5 Jewish Inspired Craft Projects For The Kids

One great way to get the kids more involved and aware of their Jewish faith is with craft projects. After all, your kids are used to learning about subjects at school, mostly by being told what they’re all about.

By simply telling your child about the Jewish religion or reading passages of the Torah to them, however, you risk their faith becoming “just another subject” to learn about. And if your child is already used to switching off at school, the chances are they’ll switch off at home too!

Crafts gives kids a way to get hands on with the Jewish faith, which gets them far more enthusiastic about learning as a result.  So what kind of crafts projects can you introduce? Well, we’ve concocted a list of our five favourites to get your child learning and having fun at the same time:

DIY Tzit Tzit

Tzit tzits are essentially tangled strings that are tied to the corners of a Jewish prayer shawl – or a tallit. They are also perfect as a crafts project, as they’re not too difficult to make, and your child can have fun picking out their favourite colours and learning the intricate way in which to tie them.

Create Your Own Candles

Nearly every Jewish household will have a pair of beautiful silver candlesticks on the table, ready for every Shabbat and every holiday which is coming up in the Jewish year. A great way to utilise them, however, is by getting your own candle-making kit and creating your own to put in the holders. Don’t worry if you yourself don’t know how to make candles! This can be a fun project for both you and your child to get into, and it’ll be well worth it when the time for lighting the candles comes.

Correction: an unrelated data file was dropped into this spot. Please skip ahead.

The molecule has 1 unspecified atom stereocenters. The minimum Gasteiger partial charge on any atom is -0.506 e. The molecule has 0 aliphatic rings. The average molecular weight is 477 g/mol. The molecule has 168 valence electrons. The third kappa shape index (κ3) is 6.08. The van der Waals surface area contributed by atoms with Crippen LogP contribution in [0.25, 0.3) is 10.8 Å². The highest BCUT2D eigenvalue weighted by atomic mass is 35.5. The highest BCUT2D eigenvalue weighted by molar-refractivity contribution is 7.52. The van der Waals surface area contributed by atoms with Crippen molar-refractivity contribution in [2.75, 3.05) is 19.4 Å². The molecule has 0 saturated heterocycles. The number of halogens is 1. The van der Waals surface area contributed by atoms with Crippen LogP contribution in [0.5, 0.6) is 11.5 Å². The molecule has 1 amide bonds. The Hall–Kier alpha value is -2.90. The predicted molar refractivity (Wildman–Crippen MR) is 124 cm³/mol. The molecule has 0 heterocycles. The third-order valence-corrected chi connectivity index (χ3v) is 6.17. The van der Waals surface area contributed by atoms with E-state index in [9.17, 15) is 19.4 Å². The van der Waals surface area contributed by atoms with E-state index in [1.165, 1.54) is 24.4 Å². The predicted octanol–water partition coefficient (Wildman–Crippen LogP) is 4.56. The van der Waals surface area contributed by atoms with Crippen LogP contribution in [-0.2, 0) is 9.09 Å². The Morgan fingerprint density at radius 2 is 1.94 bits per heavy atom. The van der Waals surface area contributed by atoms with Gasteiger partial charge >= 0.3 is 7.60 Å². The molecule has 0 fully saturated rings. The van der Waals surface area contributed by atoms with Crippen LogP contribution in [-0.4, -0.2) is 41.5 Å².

Paint Your Own Hamsa

The beautiful thing about hamsas is that they often come in different interpretations and colours. Purchasing – or making – a wooden hamsa, therefore, gives your child the opportunity to get their creativity into gear and paint their very own version. This can then be hung on the door of their room or even displayed on a wall somewhere in the home.

Bake Your Own Hamantaschen Cookies

Yes, yes, this isn’t technically arts and crafts, but it’s pretty close! Hamantaschen cookies are designed in such a way that they might as well be a crafts project. Not to mention, you and your child get the chance to eat what you make by the time you’re finished. It’s a win-win!

Cut Your Own Shavuot Flowers

Flowers and greenery play a big part during the shavuot celebrations. One great way to take advantage of this is trying out a bit of origami with your child. Simply fold and cut out a line of roses, colour them in, and then you can hang  them like bunting around your home. This is the perfect way to get your child actively involved with the holiday, and they will definitely feel a sense of accomplishment and pride when they see their own efforts as part of the celebrations.